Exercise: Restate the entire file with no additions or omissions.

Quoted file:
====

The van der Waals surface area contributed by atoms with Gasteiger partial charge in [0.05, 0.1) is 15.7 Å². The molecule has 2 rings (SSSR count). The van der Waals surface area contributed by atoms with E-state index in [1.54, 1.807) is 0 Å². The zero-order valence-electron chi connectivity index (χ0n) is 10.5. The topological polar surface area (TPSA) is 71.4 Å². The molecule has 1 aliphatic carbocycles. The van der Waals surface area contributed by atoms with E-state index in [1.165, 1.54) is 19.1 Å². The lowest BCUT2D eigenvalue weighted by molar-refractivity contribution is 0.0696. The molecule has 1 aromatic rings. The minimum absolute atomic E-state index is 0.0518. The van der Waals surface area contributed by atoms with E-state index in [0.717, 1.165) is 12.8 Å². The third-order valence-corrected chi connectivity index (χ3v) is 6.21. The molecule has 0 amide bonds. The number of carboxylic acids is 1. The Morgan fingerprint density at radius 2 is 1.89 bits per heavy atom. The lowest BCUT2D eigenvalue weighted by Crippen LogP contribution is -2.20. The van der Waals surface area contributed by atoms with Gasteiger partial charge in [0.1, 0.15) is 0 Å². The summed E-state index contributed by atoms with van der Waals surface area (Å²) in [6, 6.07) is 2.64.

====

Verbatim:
The van der Waals surface area contributed by atoms with Gasteiger partial charge in [0.05, 0.1) is 15.7 Å². The molecule has 2 rings (SSSR count). The van der Waals surface area contributed by atoms with E-state index in [1.54, 1.807) is 0 Å². The zero-order valence-electron chi connectivity index (χ0n) is 10.5. The topological polar surface area (TPSA) is 71.4 Å². The molecule has 1 aliphatic carbocycles. The van der Waals surface area contributed by atoms with E-state index in [1.165, 1.54) is 19.1 Å². The lowest BCUT2D eigenvalue weighted by molar-refractivity contribution is 0.0696. The molecule has 1 aromatic rings. The minimum absolute atomic E-state index is 0.0518. The van der Waals surface area contributed by atoms with E-state index in [0.717, 1.165) is 12.8 Å². The third-order valence-corrected chi connectivity index (χ3v) is 6.21. The molecule has 0 amide bonds. The number of carboxylic acids is 1. The Morgan fingerprint density at radius 2 is 1.89 bits per heavy atom. The lowest BCUT2D eigenvalue weighted by Crippen LogP contribution is -2.20. The van der Waals surface area contributed by atoms with Gasteiger partial charge in [0.1, 0.15) is 0 Å². The summed E-state index contributed by atoms with van der Waals surface area (Å²) in [6, 6.07) is 2.64.